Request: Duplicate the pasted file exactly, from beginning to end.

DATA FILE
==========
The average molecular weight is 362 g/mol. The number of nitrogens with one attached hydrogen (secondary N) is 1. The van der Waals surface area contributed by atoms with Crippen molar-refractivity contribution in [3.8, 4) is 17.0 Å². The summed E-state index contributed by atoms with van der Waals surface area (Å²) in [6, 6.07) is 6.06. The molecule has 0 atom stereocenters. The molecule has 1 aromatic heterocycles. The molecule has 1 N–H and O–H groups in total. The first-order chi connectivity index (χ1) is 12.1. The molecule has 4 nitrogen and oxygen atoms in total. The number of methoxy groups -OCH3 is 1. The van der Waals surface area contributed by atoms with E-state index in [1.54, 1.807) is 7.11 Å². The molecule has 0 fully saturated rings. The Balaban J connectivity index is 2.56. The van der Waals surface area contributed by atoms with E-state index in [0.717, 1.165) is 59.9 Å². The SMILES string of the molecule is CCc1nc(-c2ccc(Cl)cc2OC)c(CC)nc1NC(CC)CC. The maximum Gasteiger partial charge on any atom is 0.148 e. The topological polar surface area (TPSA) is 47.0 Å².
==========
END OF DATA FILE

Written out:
The average molecular weight is 362 g/mol. The number of nitrogens with one attached hydrogen (secondary N) is 1. The van der Waals surface area contributed by atoms with Crippen molar-refractivity contribution in [3.8, 4) is 17.0 Å². The summed E-state index contributed by atoms with van der Waals surface area (Å²) in [6, 6.07) is 6.06. The molecule has 0 atom stereocenters. The molecule has 1 aromatic heterocycles. The molecule has 1 N–H and O–H groups in total. The first-order chi connectivity index (χ1) is 12.1. The molecule has 4 nitrogen and oxygen atoms in total. The number of methoxy groups -OCH3 is 1. The van der Waals surface area contributed by atoms with E-state index in [1.54, 1.807) is 7.11 Å². The molecule has 0 fully saturated rings. The Balaban J connectivity index is 2.56. The van der Waals surface area contributed by atoms with E-state index in [0.717, 1.165) is 59.9 Å². The SMILES string of the molecule is CCc1nc(-c2ccc(Cl)cc2OC)c(CC)nc1NC(CC)CC. The maximum Gasteiger partial charge on any atom is 0.148 e. The topological polar surface area (TPSA) is 47.0 Å².